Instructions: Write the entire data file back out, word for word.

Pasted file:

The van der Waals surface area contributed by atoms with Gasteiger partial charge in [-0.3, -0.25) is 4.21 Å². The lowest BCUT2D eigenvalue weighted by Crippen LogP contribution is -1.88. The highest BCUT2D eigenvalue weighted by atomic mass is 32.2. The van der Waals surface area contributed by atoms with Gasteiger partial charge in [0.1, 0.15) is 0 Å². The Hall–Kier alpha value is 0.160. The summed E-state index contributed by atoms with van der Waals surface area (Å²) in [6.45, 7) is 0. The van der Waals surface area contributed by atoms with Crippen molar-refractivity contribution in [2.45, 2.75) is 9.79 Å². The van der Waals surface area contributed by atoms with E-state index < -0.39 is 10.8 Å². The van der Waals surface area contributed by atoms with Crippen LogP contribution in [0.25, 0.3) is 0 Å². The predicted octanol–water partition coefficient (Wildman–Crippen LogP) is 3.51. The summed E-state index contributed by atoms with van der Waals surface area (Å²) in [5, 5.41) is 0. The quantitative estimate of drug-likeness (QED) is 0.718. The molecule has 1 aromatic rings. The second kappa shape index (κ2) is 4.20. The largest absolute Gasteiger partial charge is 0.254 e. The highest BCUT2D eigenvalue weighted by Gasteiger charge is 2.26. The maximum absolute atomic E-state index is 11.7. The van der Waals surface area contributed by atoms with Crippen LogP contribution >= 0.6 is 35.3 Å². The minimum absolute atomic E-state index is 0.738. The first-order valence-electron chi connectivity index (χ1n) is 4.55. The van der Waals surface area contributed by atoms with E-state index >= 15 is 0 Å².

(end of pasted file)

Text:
The van der Waals surface area contributed by atoms with Gasteiger partial charge in [-0.3, -0.25) is 4.21 Å². The lowest BCUT2D eigenvalue weighted by Crippen LogP contribution is -1.88. The highest BCUT2D eigenvalue weighted by atomic mass is 32.2. The van der Waals surface area contributed by atoms with Gasteiger partial charge in [0.1, 0.15) is 0 Å². The Hall–Kier alpha value is 0.160. The summed E-state index contributed by atoms with van der Waals surface area (Å²) in [6.45, 7) is 0. The van der Waals surface area contributed by atoms with Crippen molar-refractivity contribution in [2.45, 2.75) is 9.79 Å². The van der Waals surface area contributed by atoms with E-state index < -0.39 is 10.8 Å². The van der Waals surface area contributed by atoms with Crippen LogP contribution in [0.25, 0.3) is 0 Å². The predicted octanol–water partition coefficient (Wildman–Crippen LogP) is 3.51. The summed E-state index contributed by atoms with van der Waals surface area (Å²) in [5, 5.41) is 0. The quantitative estimate of drug-likeness (QED) is 0.718. The molecule has 1 aromatic rings. The second kappa shape index (κ2) is 4.20. The largest absolute Gasteiger partial charge is 0.254 e. The highest BCUT2D eigenvalue weighted by Gasteiger charge is 2.26. The maximum absolute atomic E-state index is 11.7. The van der Waals surface area contributed by atoms with Crippen LogP contribution >= 0.6 is 35.3 Å². The minimum absolute atomic E-state index is 0.738. The first-order valence-electron chi connectivity index (χ1n) is 4.55. The van der Waals surface area contributed by atoms with E-state index >= 15 is 0 Å².